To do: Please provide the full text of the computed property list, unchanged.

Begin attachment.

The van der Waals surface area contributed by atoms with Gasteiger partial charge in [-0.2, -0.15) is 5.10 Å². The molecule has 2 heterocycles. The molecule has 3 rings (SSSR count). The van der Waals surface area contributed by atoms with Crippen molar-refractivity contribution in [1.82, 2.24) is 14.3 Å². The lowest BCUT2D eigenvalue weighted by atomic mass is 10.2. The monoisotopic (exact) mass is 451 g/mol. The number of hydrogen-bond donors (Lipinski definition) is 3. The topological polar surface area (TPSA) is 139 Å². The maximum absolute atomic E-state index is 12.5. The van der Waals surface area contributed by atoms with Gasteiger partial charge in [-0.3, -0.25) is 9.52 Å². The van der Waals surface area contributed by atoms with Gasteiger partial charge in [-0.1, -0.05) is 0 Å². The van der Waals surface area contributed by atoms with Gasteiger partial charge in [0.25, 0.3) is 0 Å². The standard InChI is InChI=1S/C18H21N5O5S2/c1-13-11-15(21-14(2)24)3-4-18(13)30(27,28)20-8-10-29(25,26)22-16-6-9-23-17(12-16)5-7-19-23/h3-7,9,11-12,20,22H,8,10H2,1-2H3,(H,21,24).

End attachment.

The van der Waals surface area contributed by atoms with Gasteiger partial charge in [-0.2, -0.15) is 5.10 Å². The molecule has 2 heterocycles. The molecule has 3 rings (SSSR count). The van der Waals surface area contributed by atoms with Crippen molar-refractivity contribution in [1.82, 2.24) is 14.3 Å². The lowest BCUT2D eigenvalue weighted by atomic mass is 10.2. The monoisotopic (exact) mass is 451 g/mol. The number of hydrogen-bond donors (Lipinski definition) is 3. The topological polar surface area (TPSA) is 139 Å². The maximum absolute atomic E-state index is 12.5. The van der Waals surface area contributed by atoms with Gasteiger partial charge in [-0.3, -0.25) is 9.52 Å². The van der Waals surface area contributed by atoms with Gasteiger partial charge in [-0.1, -0.05) is 0 Å². The van der Waals surface area contributed by atoms with Gasteiger partial charge in [0.25, 0.3) is 0 Å². The standard InChI is InChI=1S/C18H21N5O5S2/c1-13-11-15(21-14(2)24)3-4-18(13)30(27,28)20-8-10-29(25,26)22-16-6-9-23-17(12-16)5-7-19-23/h3-7,9,11-12,20,22H,8,10H2,1-2H3,(H,21,24).